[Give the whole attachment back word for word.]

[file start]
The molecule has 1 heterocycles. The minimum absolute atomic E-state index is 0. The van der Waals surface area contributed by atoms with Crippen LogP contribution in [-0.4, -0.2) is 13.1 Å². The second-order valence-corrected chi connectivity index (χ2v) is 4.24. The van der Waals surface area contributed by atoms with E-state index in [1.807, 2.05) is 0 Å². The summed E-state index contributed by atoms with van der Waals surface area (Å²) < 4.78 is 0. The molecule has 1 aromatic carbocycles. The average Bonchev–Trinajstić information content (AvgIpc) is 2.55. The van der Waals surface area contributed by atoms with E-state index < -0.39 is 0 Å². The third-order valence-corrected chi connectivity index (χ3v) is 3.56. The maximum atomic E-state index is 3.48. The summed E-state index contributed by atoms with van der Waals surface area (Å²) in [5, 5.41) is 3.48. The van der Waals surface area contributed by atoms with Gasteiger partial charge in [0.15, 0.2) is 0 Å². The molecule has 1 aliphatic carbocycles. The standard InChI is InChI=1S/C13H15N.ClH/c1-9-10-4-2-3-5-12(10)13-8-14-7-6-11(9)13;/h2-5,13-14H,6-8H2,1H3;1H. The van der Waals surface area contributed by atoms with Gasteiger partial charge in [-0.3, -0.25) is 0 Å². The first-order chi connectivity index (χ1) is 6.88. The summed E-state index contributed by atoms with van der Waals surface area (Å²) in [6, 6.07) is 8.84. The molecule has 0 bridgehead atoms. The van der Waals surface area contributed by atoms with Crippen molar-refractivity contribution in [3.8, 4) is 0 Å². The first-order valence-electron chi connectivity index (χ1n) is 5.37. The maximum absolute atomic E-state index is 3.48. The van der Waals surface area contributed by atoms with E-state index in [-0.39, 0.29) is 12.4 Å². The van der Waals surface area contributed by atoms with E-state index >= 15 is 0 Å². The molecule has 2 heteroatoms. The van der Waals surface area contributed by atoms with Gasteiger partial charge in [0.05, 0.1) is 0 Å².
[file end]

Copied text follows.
The molecule has 1 heterocycles. The minimum absolute atomic E-state index is 0. The van der Waals surface area contributed by atoms with Crippen LogP contribution in [-0.4, -0.2) is 13.1 Å². The second-order valence-corrected chi connectivity index (χ2v) is 4.24. The van der Waals surface area contributed by atoms with E-state index in [1.807, 2.05) is 0 Å². The summed E-state index contributed by atoms with van der Waals surface area (Å²) < 4.78 is 0. The molecule has 1 aromatic carbocycles. The average Bonchev–Trinajstić information content (AvgIpc) is 2.55. The van der Waals surface area contributed by atoms with E-state index < -0.39 is 0 Å². The third-order valence-corrected chi connectivity index (χ3v) is 3.56. The maximum atomic E-state index is 3.48. The summed E-state index contributed by atoms with van der Waals surface area (Å²) in [5, 5.41) is 3.48. The van der Waals surface area contributed by atoms with Gasteiger partial charge in [0.15, 0.2) is 0 Å². The molecule has 1 aliphatic carbocycles. The standard InChI is InChI=1S/C13H15N.ClH/c1-9-10-4-2-3-5-12(10)13-8-14-7-6-11(9)13;/h2-5,13-14H,6-8H2,1H3;1H. The van der Waals surface area contributed by atoms with Gasteiger partial charge in [-0.3, -0.25) is 0 Å². The first-order chi connectivity index (χ1) is 6.88. The summed E-state index contributed by atoms with van der Waals surface area (Å²) in [6, 6.07) is 8.84. The molecule has 0 bridgehead atoms. The van der Waals surface area contributed by atoms with Crippen molar-refractivity contribution in [3.8, 4) is 0 Å². The first-order valence-electron chi connectivity index (χ1n) is 5.37. The maximum absolute atomic E-state index is 3.48. The van der Waals surface area contributed by atoms with E-state index in [-0.39, 0.29) is 12.4 Å². The van der Waals surface area contributed by atoms with E-state index >= 15 is 0 Å². The molecule has 2 heteroatoms. The van der Waals surface area contributed by atoms with Gasteiger partial charge in [0.05, 0.1) is 0 Å².